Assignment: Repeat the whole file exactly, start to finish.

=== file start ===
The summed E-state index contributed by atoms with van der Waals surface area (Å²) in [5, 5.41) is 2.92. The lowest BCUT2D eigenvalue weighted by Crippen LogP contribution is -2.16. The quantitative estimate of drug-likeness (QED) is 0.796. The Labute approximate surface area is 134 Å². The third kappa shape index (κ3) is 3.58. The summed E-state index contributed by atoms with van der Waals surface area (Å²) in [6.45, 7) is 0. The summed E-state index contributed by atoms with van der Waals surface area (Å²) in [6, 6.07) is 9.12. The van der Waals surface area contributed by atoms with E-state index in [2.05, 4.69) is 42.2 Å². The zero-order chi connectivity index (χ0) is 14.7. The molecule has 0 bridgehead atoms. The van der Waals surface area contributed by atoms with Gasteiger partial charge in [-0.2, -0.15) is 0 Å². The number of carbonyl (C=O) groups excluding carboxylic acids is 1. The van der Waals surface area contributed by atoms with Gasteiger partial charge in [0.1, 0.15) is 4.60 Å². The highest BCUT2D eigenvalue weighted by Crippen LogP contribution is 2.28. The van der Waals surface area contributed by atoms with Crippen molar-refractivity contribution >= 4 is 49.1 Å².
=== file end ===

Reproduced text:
The summed E-state index contributed by atoms with van der Waals surface area (Å²) in [5, 5.41) is 2.92. The lowest BCUT2D eigenvalue weighted by Crippen LogP contribution is -2.16. The quantitative estimate of drug-likeness (QED) is 0.796. The Labute approximate surface area is 134 Å². The third kappa shape index (κ3) is 3.58. The summed E-state index contributed by atoms with van der Waals surface area (Å²) in [6.45, 7) is 0. The summed E-state index contributed by atoms with van der Waals surface area (Å²) in [6, 6.07) is 9.12. The van der Waals surface area contributed by atoms with E-state index in [2.05, 4.69) is 42.2 Å². The zero-order chi connectivity index (χ0) is 14.7. The molecule has 0 bridgehead atoms. The van der Waals surface area contributed by atoms with Gasteiger partial charge in [-0.2, -0.15) is 0 Å². The number of carbonyl (C=O) groups excluding carboxylic acids is 1. The van der Waals surface area contributed by atoms with Gasteiger partial charge in [0.1, 0.15) is 4.60 Å². The highest BCUT2D eigenvalue weighted by Crippen LogP contribution is 2.28. The van der Waals surface area contributed by atoms with Crippen molar-refractivity contribution >= 4 is 49.1 Å².